Product Liability Monitor Archive
April 2017

globeOn April 24, 2017, the U.S. Department of the Treasury’s Office of Foreign Assets Control (OFAC) issued a press release and updated the Specially Designated National (SDN) List by adding 271 new Syrian nationals that are employed by Scientific Studies and Research Center (SSRC).  SSRC is the Syrian government agency responsible for the development and deployment of Syrian dictator Bashar al-Assad’s chemical weapons program.  As a result of the designation, any assets held by the individuals in the United States will be frozen and U.S. persons are generally blocked from dealing with the listed individuals.

Continue Reading OFAC Adds 271 Syrian Individuals to the SDN List in Response to Sarin Gas Attack

globeIn March 2016, ZTE Corporation and ZTE Kangxun (collectively ZTE) were placed on the U.S. Department of Commerce’s Bureau of Industry and Security (BIS) Entity List after corporate documents revealed alleged failure to comply with U.S. sanctions against Iran. While placement on the Entity List would ordinarily result in a ban on conducting business with the U.S., President Obama issued a Temporary General License (TGL) on March 24, 2016, which authorizes the export, reexport and transfer (in country) of items to ZTE. The TGL was implemented by amending the Export Administration Regulations (EAR) with the addition of Supplement No. 7 to part 744.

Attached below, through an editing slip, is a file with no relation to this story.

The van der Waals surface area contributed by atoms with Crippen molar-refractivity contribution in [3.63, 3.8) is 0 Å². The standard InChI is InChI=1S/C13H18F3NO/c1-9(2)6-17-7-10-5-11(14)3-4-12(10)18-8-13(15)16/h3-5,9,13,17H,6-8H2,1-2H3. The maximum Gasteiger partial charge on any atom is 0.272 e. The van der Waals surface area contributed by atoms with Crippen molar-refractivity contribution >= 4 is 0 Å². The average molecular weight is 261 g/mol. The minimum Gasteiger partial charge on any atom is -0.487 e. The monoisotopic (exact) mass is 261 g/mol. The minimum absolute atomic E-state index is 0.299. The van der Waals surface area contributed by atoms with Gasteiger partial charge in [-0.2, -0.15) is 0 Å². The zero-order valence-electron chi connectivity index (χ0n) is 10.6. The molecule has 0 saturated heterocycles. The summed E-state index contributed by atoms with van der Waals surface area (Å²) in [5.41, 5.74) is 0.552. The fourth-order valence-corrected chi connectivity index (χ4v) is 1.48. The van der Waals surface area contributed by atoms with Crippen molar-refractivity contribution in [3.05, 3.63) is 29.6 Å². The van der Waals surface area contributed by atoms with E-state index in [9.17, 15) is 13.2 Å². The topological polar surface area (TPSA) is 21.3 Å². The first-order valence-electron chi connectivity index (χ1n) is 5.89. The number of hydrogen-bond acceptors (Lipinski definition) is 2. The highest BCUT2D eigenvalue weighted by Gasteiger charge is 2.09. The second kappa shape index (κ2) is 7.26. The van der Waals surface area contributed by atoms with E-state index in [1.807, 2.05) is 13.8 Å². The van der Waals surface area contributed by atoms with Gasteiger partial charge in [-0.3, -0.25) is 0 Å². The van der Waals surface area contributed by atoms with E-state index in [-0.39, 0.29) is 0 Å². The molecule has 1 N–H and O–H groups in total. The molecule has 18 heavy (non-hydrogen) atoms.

Continue Reading ZTE’s TGL Extended until March 29

The Department of Treasury’s Office of Foreign Assets Control (“OFAC”) has taken two unrelated sanctions actions against Iran over the past several days:

SDN Designations in Response to Ballistic Missiles Tests

world health globeEffective February 3, 2017, OFAC imposed sanctions against 13 individuals and 12 entities with ties to Iran’s ballistic missile program. OFAC added these individuals and entities to its list of Specially Designated Nationals (the “SDN list”) freezing all  of their assets held in the U.S. and prohibiting persons subject to U.S. jurisdiction from engaging in trade with the sanctioned individuals and entities. These sanctions also apply to non-U.S. persons on a secondary basis. In a press release, OFAC Acting Director John E. Smith stated “Iran’s continued support for terrorism and development of its ballistic missile program poses a threat to the region, to our partners worldwide, and to the United States” and also added “We will continue to actively apply all available tools, including financial sanctions, to address this behavior.”

Continue Reading OFAC Sanctions Iran Missile Program Supporters and Imposes New Medical Device Licensing Requirements